"You have not come to a mountain
that can be touched and that is burning with fire…"

He's making the point that we have not come to that mountain. So someone might think,

"We are in an entirely different situation. The New Testament tells us that we are God's friends, that we can call God, 'Abba, Father", which is like a child calling his father, 'Daddy'. So we don't have to have this slavish fear like they did in the Old Testament—because we are under the new covenant."

Well, there's much truth there but the main conclusion is wrong. The great truths that we have been brought into God's family and the fact that we are told to address God as, 'Abba, Father' are two that we should hold close to our hearts and never forget. They are exceedingly precious.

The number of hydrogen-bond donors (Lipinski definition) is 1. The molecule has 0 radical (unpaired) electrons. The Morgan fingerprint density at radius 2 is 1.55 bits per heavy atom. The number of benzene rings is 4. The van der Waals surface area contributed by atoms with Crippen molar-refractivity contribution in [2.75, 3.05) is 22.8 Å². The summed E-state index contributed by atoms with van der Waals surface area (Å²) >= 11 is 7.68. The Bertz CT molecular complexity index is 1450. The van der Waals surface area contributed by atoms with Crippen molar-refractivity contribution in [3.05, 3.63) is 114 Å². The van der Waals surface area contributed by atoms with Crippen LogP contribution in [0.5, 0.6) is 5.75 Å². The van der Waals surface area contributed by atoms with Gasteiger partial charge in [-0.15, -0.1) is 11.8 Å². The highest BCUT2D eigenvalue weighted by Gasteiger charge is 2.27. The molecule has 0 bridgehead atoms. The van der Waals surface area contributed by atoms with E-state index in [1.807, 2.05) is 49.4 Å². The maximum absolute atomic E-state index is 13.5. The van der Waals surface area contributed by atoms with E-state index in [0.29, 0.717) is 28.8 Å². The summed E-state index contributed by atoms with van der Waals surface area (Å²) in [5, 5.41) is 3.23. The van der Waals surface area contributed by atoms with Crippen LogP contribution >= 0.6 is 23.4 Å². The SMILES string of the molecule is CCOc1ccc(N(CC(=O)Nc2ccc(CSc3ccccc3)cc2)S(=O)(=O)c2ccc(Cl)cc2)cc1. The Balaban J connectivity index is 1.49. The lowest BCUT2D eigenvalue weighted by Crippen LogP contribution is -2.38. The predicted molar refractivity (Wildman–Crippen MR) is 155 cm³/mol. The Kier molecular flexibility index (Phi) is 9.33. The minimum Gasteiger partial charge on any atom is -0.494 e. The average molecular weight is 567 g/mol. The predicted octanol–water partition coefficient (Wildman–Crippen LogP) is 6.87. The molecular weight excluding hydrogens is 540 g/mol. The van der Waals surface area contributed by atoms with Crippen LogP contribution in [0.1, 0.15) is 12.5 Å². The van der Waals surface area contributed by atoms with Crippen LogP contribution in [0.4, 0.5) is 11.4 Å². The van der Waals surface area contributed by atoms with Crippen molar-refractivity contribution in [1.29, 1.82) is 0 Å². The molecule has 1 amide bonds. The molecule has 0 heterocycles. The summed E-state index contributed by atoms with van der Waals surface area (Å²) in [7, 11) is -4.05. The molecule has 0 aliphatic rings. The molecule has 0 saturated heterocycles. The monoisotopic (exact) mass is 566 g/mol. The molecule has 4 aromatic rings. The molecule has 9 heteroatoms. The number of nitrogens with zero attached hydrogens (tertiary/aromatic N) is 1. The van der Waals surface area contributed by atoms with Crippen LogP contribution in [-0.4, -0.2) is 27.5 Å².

But don't forget that Hebrews 12 is part of the New Testament and is addressing people who are part of the new covenant. Robert Traill said, (Sermon on this verse preached on April 22, 1669)

"Even God in covenant with his own is a dreadful God,"

Hebrews 12 was written to Christians and we need to be careful that we don't miss one of the main points the writer makes. It says that we have not come to a mountain that can be touched. So what have we come to? The writer continues, (verse 22f)

"But you have come to Mount Zion,
to the heavenly Jerusalem,
the city of the living God.
You have come to thousands upon thousands
of angels in joyful assembly,
to the church of the firstborn,
whose names are written in heaven.
You have come to God,
the judge of all men,
to the spirits of righteous men made perfect,